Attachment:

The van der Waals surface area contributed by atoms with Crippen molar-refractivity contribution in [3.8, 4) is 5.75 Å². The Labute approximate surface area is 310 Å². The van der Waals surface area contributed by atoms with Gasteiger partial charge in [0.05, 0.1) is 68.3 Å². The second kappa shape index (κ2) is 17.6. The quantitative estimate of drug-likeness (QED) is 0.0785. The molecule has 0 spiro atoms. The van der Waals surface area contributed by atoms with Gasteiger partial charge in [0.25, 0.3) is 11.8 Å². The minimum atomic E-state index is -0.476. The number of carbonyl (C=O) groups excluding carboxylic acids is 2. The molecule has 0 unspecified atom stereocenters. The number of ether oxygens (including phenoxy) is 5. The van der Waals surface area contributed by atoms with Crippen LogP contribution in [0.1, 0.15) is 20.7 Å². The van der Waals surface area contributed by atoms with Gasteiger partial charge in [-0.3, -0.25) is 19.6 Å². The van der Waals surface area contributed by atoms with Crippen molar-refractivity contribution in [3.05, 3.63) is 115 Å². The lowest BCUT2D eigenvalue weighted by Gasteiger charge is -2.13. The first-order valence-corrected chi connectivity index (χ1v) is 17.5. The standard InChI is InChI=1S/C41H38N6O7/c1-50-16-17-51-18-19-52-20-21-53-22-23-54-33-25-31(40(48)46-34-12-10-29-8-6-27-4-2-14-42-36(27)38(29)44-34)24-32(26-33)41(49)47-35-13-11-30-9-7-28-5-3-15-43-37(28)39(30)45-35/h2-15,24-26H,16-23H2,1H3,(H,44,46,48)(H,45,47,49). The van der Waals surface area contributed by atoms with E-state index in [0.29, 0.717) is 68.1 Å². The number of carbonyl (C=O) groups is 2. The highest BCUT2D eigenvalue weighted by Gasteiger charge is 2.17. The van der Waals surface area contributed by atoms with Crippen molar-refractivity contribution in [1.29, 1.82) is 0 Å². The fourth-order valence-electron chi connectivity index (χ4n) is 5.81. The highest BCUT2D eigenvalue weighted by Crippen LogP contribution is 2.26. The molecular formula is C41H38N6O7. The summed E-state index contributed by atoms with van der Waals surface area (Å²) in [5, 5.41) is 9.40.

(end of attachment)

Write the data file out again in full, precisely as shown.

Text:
The van der Waals surface area contributed by atoms with Crippen molar-refractivity contribution in [3.8, 4) is 5.75 Å². The Labute approximate surface area is 310 Å². The van der Waals surface area contributed by atoms with Gasteiger partial charge in [0.05, 0.1) is 68.3 Å². The second kappa shape index (κ2) is 17.6. The quantitative estimate of drug-likeness (QED) is 0.0785. The molecule has 0 spiro atoms. The van der Waals surface area contributed by atoms with Gasteiger partial charge in [0.25, 0.3) is 11.8 Å². The minimum atomic E-state index is -0.476. The number of carbonyl (C=O) groups excluding carboxylic acids is 2. The molecule has 0 unspecified atom stereocenters. The number of ether oxygens (including phenoxy) is 5. The van der Waals surface area contributed by atoms with Crippen LogP contribution in [0.1, 0.15) is 20.7 Å². The van der Waals surface area contributed by atoms with Gasteiger partial charge in [-0.3, -0.25) is 19.6 Å². The van der Waals surface area contributed by atoms with Crippen molar-refractivity contribution in [3.05, 3.63) is 115 Å². The lowest BCUT2D eigenvalue weighted by Gasteiger charge is -2.13. The first-order valence-corrected chi connectivity index (χ1v) is 17.5. The standard InChI is InChI=1S/C41H38N6O7/c1-50-16-17-51-18-19-52-20-21-53-22-23-54-33-25-31(40(48)46-34-12-10-29-8-6-27-4-2-14-42-36(27)38(29)44-34)24-32(26-33)41(49)47-35-13-11-30-9-7-28-5-3-15-43-37(28)39(30)45-35/h2-15,24-26H,16-23H2,1H3,(H,44,46,48)(H,45,47,49). The van der Waals surface area contributed by atoms with E-state index in [0.29, 0.717) is 68.1 Å². The number of carbonyl (C=O) groups is 2. The highest BCUT2D eigenvalue weighted by Gasteiger charge is 2.17. The van der Waals surface area contributed by atoms with Crippen molar-refractivity contribution in [1.29, 1.82) is 0 Å². The fourth-order valence-electron chi connectivity index (χ4n) is 5.81. The highest BCUT2D eigenvalue weighted by Crippen LogP contribution is 2.26. The molecular formula is C41H38N6O7. The summed E-state index contributed by atoms with van der Waals surface area (Å²) in [5, 5.41) is 9.40.